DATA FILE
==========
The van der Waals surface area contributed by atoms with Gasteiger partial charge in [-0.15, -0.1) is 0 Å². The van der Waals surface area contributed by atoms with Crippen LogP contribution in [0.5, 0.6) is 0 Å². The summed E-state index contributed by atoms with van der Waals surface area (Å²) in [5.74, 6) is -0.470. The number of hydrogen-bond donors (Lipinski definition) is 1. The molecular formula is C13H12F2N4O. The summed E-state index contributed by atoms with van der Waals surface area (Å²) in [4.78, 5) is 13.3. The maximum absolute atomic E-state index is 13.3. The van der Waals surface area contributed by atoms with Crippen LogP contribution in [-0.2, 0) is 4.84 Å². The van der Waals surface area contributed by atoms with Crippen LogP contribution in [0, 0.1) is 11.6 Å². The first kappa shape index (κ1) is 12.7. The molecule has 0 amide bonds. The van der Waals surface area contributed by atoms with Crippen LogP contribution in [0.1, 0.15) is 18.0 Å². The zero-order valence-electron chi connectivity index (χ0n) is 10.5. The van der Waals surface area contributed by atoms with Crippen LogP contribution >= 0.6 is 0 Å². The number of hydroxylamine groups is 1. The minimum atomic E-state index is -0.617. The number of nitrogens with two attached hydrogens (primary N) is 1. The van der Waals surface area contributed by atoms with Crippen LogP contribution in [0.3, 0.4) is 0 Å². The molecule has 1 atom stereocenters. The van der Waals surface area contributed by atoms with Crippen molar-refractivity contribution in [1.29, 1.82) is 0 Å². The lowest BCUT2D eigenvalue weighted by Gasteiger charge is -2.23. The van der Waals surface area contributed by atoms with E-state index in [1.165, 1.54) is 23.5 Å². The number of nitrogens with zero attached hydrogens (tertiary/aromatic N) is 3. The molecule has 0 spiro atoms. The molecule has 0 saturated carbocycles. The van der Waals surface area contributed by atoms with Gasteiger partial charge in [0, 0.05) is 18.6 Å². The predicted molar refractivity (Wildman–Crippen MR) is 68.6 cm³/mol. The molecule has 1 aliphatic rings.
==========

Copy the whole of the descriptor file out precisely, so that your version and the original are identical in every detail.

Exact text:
The van der Waals surface area contributed by atoms with Gasteiger partial charge in [-0.15, -0.1) is 0 Å². The van der Waals surface area contributed by atoms with Crippen LogP contribution in [0.5, 0.6) is 0 Å². The summed E-state index contributed by atoms with van der Waals surface area (Å²) in [5.74, 6) is -0.470. The number of hydrogen-bond donors (Lipinski definition) is 1. The molecular formula is C13H12F2N4O. The summed E-state index contributed by atoms with van der Waals surface area (Å²) in [4.78, 5) is 13.3. The maximum absolute atomic E-state index is 13.3. The van der Waals surface area contributed by atoms with Crippen LogP contribution in [-0.2, 0) is 4.84 Å². The van der Waals surface area contributed by atoms with Crippen LogP contribution in [0, 0.1) is 11.6 Å². The first kappa shape index (κ1) is 12.7. The molecule has 0 amide bonds. The van der Waals surface area contributed by atoms with Crippen LogP contribution in [0.1, 0.15) is 18.0 Å². The zero-order valence-electron chi connectivity index (χ0n) is 10.5. The van der Waals surface area contributed by atoms with Crippen LogP contribution >= 0.6 is 0 Å². The number of hydroxylamine groups is 1. The minimum atomic E-state index is -0.617. The number of nitrogens with two attached hydrogens (primary N) is 1. The van der Waals surface area contributed by atoms with Crippen LogP contribution in [0.3, 0.4) is 0 Å². The molecule has 1 atom stereocenters. The van der Waals surface area contributed by atoms with Crippen molar-refractivity contribution in [1.29, 1.82) is 0 Å². The lowest BCUT2D eigenvalue weighted by Gasteiger charge is -2.23. The van der Waals surface area contributed by atoms with E-state index in [1.165, 1.54) is 23.5 Å². The number of nitrogens with zero attached hydrogens (tertiary/aromatic N) is 3. The molecule has 0 spiro atoms. The molecule has 0 saturated carbocycles. The van der Waals surface area contributed by atoms with Gasteiger partial charge in [0, 0.05) is 18.6 Å². The predicted molar refractivity (Wildman–Crippen MR) is 68.6 cm³/mol. The molecule has 1 aliphatic rings.